Lost Bumblebees of Denmark

research blogging iconOne of the really cool things about Entomology is there are a lot of opportunities for longitudinal studies. For hundreds of years, bug nerds have been routinely killing and preserving the subjects of their studies, so we have a nice historical record to make comparisons with.

A new paper in PLOS came out recently that did a nice job of reproducing the sampling methods of a bee study from 80 years ago–and the results are a bit depressing.

I’ve covered before the importance of native pollinators, and bumble bees provide important pollination services to crop plants–in this study, red clover. Red Clover is a great pick for a pollination study, since it is self-incompatible–in other words, it can’t fertilize itself, and is dependent on pollinators to move pollen around for any reproduction.

The investigators were interested in seeing how bumble species might have changed over time because of changes in climate, tilling practices, and overall landscape changes.   They managed to find plots to survey that were remarkably like the initial 1930’s study, and started catching bumblebees.

The news isn’t good.

The 1930 study identified 12 species of bees as common in fields of clover; 5 of them were not detected at all in this modern survey.  The bumblebee species that vanished were also what is called “long-tongued” species.   Bumble bees occupy a special pollination space, since as bigger animals, they have longer tongues.  This lets them work flowers that smaller honeybees can’t reach into.

Bumble bees also are able to forage at low temperatures, and can buzz pollinate.  (Some plants only release their pollen when they are vibrated at specific frequencies.)

Bumbles are critical to what are called “ecosystem services,”–the stuff we get for free just for living on Earth.  Like pollination of our food crops by wild pollinators, which in the US is valued around 6 billion dollars.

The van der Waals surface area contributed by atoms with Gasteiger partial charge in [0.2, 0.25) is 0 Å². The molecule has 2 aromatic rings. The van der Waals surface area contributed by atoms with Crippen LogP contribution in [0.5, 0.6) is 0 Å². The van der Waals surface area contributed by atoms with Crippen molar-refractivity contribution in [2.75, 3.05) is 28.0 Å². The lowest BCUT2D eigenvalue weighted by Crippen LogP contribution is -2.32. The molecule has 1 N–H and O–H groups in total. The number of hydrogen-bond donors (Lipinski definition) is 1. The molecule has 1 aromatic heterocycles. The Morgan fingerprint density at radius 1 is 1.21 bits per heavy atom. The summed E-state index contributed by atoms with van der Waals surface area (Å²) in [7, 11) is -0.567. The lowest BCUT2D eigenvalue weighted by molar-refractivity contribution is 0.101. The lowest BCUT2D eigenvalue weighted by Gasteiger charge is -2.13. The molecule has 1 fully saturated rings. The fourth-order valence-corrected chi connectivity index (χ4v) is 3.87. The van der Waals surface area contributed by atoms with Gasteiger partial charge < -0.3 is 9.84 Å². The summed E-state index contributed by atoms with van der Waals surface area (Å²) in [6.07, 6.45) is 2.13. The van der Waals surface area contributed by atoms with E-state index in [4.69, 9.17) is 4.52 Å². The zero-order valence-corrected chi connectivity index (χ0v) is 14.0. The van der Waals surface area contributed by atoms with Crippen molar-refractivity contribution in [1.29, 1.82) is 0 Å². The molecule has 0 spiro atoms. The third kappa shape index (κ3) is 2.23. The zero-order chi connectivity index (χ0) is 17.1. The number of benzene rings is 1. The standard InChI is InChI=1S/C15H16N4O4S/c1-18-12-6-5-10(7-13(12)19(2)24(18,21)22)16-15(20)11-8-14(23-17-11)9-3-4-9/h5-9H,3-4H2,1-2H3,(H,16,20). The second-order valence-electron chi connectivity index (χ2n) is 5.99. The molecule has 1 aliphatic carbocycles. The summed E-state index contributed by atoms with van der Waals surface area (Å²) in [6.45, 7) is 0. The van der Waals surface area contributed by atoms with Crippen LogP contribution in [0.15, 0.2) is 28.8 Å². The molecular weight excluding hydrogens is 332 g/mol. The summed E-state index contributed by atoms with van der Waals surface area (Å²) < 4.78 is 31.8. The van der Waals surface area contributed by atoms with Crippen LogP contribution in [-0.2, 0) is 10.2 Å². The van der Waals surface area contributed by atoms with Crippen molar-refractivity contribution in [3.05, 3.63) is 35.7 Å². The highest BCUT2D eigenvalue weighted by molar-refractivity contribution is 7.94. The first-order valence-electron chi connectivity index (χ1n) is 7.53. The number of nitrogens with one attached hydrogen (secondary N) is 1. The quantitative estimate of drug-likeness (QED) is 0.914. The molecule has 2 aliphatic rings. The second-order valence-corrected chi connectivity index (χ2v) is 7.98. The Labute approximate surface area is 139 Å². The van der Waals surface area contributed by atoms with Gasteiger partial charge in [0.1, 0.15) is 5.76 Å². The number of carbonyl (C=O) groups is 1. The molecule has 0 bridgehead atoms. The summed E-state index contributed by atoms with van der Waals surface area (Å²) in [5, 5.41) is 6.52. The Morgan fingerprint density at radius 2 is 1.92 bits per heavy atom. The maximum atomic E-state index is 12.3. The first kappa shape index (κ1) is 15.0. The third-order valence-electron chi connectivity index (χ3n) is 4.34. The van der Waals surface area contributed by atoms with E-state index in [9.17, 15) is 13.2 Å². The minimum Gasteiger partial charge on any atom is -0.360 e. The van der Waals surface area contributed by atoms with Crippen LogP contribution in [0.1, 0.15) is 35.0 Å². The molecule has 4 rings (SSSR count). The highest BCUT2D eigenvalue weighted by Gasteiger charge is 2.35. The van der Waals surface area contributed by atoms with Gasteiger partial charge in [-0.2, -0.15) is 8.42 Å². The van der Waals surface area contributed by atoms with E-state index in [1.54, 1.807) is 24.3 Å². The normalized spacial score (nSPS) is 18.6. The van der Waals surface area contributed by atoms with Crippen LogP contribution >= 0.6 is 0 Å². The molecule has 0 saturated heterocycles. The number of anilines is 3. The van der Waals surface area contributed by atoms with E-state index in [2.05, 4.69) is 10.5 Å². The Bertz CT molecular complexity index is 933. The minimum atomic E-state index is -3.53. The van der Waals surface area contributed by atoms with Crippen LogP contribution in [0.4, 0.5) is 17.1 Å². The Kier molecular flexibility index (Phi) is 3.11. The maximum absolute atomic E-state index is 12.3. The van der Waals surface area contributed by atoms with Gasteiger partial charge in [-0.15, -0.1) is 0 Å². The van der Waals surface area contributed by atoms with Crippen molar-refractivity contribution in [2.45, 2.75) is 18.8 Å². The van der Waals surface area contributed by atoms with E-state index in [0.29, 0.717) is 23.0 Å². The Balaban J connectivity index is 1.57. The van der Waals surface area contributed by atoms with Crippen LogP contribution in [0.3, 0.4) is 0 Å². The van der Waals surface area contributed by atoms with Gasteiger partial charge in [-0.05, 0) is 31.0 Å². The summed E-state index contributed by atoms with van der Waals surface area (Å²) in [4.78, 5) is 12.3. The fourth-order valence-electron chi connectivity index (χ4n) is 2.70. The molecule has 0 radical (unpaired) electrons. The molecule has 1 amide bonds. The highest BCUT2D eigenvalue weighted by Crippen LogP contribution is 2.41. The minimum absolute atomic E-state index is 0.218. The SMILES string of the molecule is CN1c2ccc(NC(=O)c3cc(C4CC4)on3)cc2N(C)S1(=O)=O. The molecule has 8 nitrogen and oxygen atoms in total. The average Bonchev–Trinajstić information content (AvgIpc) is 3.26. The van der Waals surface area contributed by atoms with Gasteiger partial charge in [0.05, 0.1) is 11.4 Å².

When you look at the graphs, it’s pretty clear–the number of species and the frequency (commonness) of species declined. As best I can tell from the paper, it seems to me that the modern researchers actually sampled more intensively than in the past.  Here’s what the authors have to say:

“For long-tongued species, abundances of queens was found to decline an order of magnitude from the 1930’s to the present, corresponding to a dramatic decline in effective population sizes. Findings of the present study are strong and direct evidence of local changes in species richness and abundances.”

Yikes.  But, you may be thinking, so what? Some bumblebees went away.

I can’t tell you what the consequences of this change will be, but I can tell you I am fairly sure it won’t be a good thing. I think Aldo Leopold said it best:

Only those who know the most about it can appreciate how little we know about it. The last word in ignorance is the man who says of an animal or plant: “What good is it?”  If the land mechanism as a whole is good, then every part is good, whether we understand it or not. If the biota, in the course of aeons, has built something we like but do not understand, then who but a fool would discard seemingly useless parts? To keep every cog and wheel is the first precaution of intelligent tinkering.


Dupont YL, Damgaard C, & Simonsen V (2011). Quantitative Historical Change in Bumblebee (Bombus spp.) Assemblages of Red Clover Fields. PloS one, 6 (9) PMID: 21966445